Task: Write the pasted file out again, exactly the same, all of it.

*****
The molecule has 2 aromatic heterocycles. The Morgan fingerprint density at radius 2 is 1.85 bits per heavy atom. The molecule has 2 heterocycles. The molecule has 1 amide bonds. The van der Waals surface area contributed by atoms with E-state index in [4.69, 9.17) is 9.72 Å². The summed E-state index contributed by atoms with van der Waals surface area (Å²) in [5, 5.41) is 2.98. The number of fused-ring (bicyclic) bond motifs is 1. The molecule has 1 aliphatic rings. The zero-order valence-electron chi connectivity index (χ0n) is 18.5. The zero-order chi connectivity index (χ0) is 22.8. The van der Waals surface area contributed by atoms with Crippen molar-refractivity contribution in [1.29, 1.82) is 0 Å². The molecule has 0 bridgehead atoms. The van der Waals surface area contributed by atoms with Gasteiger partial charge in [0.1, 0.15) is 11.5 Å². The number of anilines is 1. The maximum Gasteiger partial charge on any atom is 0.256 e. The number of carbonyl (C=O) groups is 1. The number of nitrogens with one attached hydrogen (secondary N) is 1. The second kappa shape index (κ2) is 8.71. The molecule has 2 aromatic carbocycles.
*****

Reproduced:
The molecule has 2 aromatic heterocycles. The Morgan fingerprint density at radius 2 is 1.85 bits per heavy atom. The molecule has 2 heterocycles. The molecule has 1 amide bonds. The van der Waals surface area contributed by atoms with E-state index in [4.69, 9.17) is 9.72 Å². The summed E-state index contributed by atoms with van der Waals surface area (Å²) in [5, 5.41) is 2.98. The number of fused-ring (bicyclic) bond motifs is 1. The molecule has 1 aliphatic rings. The zero-order valence-electron chi connectivity index (χ0n) is 18.5. The zero-order chi connectivity index (χ0) is 22.8. The van der Waals surface area contributed by atoms with Crippen molar-refractivity contribution in [1.29, 1.82) is 0 Å². The molecule has 0 bridgehead atoms. The van der Waals surface area contributed by atoms with Gasteiger partial charge in [0.1, 0.15) is 11.5 Å². The number of anilines is 1. The maximum Gasteiger partial charge on any atom is 0.256 e. The number of carbonyl (C=O) groups is 1. The number of nitrogens with one attached hydrogen (secondary N) is 1. The second kappa shape index (κ2) is 8.71. The molecule has 2 aromatic carbocycles.